These Shallow Graves
Author: Jennifer Donnelly
Teens & YA, Children’s Fiction
Jo Montfort is beautiful and rich, and soon—like all the girls in her class—she’ll graduate from finishing school and be married off to a wealthy bachelor. Which is the last thing she wants. Jo dreams of becoming a writer—a newspaper reporter like the trailblazing Nellie Bly.
Wild aspirations aside, Jo’s life seems perfect until tragedy strikes: her father is found dead. Charles Montfort shot himself while cleaning his pistol. One of New York City’s wealthiest men, he owned a newspaper and was a partner in a massive shipping firm, and Jo knows he was far too smart to clean a loaded gun.
The more Jo hears about her father’s death, the more something feels wrong. Suicide is the only logical explanation, and of course people have started talking, but Jo’s father would never have resorted to that. And then she meets Eddie—a young, smart, infuriatingly handsome reporter at her father’s newspaper—and it becomes all too clear how much she stands to lose if she keeps searching for the truth. But now it might be too late to stop.
The past never stays buried forever. Life is dirtier than Jo Montfort could ever have imagined, and this time the truth is the dirtiest part of all.
Oh this is definitely good! Set in the 1890s, we meet Jo or Josephine Montfort, who dreamed big instead of just settling to be married with an aristocrat. She yearned of becoming a reporter and she was on her way to doing that, when she learned that her father died. While people thought that Mr. Montfort ended his life, Jo overheard that it was a case of murder and she believed it. Determined to uncover the truth, Jo, with the help of small-time reporter Eddie, did what she had to do to justify her father’s death. And along their merry way came a series of twists and turns, complications and reality Jo never knew existed.
Now what I loved most about this book are the characters and the invisible love triangle. Jo embodied the woman of the 90s, just from different era. 1890’s. During such time, people look down their noses at girls who dreamed big, who were fiesty and defied traditions. Jo wasn’t put off though. She showed the world what she was made of and proved she could make a difference after all the discoveries that came upon her.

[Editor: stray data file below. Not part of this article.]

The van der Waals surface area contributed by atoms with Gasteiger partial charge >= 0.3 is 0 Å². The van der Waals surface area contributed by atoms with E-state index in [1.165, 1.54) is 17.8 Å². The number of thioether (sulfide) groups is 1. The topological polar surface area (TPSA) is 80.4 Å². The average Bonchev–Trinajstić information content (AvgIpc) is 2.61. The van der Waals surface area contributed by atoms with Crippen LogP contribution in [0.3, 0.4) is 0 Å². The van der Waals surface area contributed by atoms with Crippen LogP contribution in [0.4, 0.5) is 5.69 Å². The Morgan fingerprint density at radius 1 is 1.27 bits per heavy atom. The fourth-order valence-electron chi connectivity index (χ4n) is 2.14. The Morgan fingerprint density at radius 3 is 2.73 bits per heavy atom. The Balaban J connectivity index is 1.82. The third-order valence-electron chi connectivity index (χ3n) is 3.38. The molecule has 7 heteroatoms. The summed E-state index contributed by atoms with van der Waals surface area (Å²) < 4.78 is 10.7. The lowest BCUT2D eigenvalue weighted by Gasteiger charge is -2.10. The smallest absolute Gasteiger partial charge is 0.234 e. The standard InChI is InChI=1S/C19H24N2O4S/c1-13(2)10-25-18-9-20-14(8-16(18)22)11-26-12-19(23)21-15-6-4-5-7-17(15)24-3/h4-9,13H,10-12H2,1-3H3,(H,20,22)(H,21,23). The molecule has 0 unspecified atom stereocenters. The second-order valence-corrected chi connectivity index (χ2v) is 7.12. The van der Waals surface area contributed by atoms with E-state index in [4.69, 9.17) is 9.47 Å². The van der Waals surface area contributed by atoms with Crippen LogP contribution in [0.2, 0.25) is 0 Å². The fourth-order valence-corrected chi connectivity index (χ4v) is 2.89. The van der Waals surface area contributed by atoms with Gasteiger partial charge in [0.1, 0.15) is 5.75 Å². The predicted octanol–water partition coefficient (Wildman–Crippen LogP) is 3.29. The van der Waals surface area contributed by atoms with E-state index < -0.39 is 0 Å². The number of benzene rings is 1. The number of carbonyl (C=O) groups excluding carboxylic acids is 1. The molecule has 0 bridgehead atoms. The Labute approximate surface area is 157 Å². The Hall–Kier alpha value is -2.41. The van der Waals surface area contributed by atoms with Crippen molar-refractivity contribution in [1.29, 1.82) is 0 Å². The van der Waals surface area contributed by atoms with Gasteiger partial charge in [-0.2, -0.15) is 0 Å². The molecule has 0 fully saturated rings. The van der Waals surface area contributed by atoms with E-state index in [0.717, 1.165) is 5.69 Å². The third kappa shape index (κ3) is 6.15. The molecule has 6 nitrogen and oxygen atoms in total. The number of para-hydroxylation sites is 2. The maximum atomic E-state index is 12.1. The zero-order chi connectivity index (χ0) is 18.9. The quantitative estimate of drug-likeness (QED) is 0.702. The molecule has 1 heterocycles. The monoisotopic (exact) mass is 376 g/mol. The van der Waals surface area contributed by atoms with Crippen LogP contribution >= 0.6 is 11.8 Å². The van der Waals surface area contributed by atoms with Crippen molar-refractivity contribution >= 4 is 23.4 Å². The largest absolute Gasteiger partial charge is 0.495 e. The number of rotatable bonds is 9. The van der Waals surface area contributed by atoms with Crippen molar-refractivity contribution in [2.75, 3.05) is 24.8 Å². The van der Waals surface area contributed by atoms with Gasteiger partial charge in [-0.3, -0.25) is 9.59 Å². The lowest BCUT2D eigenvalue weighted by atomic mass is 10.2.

Now let’s go to what I mentioned as an invisible love triangle. Jo was actually in love with Eddie but her family was against them because of poor Eddie’s social stature. Eddie was such a sweet soul, very supportive and protective of Jo. His honest-to-goodness personality won me over, seriously. I like a man like him who can be there for me when I feel down and who can be brutally honest when I feel crappy and magnanimous. Eddie Gallagher was such a man. Jo fit right into his world perfectly.
Bram, on the other hand, was the prefered choice because he was an aristocrat. In the end though, Bram proved to be quite a character because he wasn’t the kind of third party we all thought him to be.
The other characters were also very likeable and intense, most especially Fairy Fay, the pickpocket who later became a victim of slavery/prostitution. Her character shattered me, at the same time, excited my mind. Such a fearless young soul. I liked how women’s rights were discussed in the book, to think that this topic had been taboo in the 1890s. For ladies to be treated poorly and looked down upon was something I really didn’t like. It was a big deal to the society but for Jo to defy such extremes, she became a well-loved character in my book.
Now what happened to mystery of Jo’s father you might ask. Well, you’re in for a big surprise. I’d rather not talk about it but all I have to say is, These Shallow Graves would make you dig deeper than you imagined.
Jennifer Donnelly once again created a new masterpiece, this time more suspenseful and gritty than ever. I’ve read some of Jen’s previous books (The Waterfire Saga) and I was left astounded with the enchanting world she had created. With These Shallow Graves, overwhelmingly impressed me. This one was subtle but powerful story, historically speaking. The ending was perfect, I wouldn’t want to change it, even though the other reviewers say otherwise. I felt a sense of satisfaction knowing Jo gave it all out there and became the woman she ought to be. Bravo, Jennifer!